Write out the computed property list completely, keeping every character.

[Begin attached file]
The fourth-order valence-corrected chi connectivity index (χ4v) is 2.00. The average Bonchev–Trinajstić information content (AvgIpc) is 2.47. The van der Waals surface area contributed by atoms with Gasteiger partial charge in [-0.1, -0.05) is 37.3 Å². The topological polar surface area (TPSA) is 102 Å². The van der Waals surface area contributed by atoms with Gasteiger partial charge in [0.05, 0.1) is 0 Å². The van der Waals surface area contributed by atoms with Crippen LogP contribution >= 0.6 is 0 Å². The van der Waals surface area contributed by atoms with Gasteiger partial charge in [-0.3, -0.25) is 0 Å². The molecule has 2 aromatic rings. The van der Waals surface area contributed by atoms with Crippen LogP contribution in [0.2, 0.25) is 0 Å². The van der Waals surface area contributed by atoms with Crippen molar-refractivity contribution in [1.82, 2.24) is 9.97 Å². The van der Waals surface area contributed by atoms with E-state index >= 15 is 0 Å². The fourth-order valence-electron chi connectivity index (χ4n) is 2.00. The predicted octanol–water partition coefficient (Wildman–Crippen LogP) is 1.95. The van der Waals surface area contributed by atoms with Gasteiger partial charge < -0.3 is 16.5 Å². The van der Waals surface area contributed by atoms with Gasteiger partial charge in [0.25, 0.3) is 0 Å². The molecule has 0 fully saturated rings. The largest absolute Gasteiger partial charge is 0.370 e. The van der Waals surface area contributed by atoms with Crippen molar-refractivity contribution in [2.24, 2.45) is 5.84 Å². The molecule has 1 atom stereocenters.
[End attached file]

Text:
The fourth-order valence-corrected chi connectivity index (χ4v) is 2.00. The average Bonchev–Trinajstić information content (AvgIpc) is 2.47. The van der Waals surface area contributed by atoms with Gasteiger partial charge in [-0.1, -0.05) is 37.3 Å². The topological polar surface area (TPSA) is 102 Å². The van der Waals surface area contributed by atoms with Gasteiger partial charge in [0.05, 0.1) is 0 Å². The van der Waals surface area contributed by atoms with Crippen LogP contribution >= 0.6 is 0 Å². The van der Waals surface area contributed by atoms with Gasteiger partial charge in [-0.3, -0.25) is 0 Å². The molecule has 2 aromatic rings. The van der Waals surface area contributed by atoms with Crippen LogP contribution in [0.2, 0.25) is 0 Å². The van der Waals surface area contributed by atoms with Crippen molar-refractivity contribution in [1.82, 2.24) is 9.97 Å². The van der Waals surface area contributed by atoms with E-state index >= 15 is 0 Å². The fourth-order valence-electron chi connectivity index (χ4n) is 2.00. The predicted octanol–water partition coefficient (Wildman–Crippen LogP) is 1.95. The van der Waals surface area contributed by atoms with Gasteiger partial charge < -0.3 is 16.5 Å². The van der Waals surface area contributed by atoms with Gasteiger partial charge in [0.25, 0.3) is 0 Å². The molecule has 0 fully saturated rings. The largest absolute Gasteiger partial charge is 0.370 e. The van der Waals surface area contributed by atoms with Crippen molar-refractivity contribution in [2.24, 2.45) is 5.84 Å². The molecule has 1 atom stereocenters.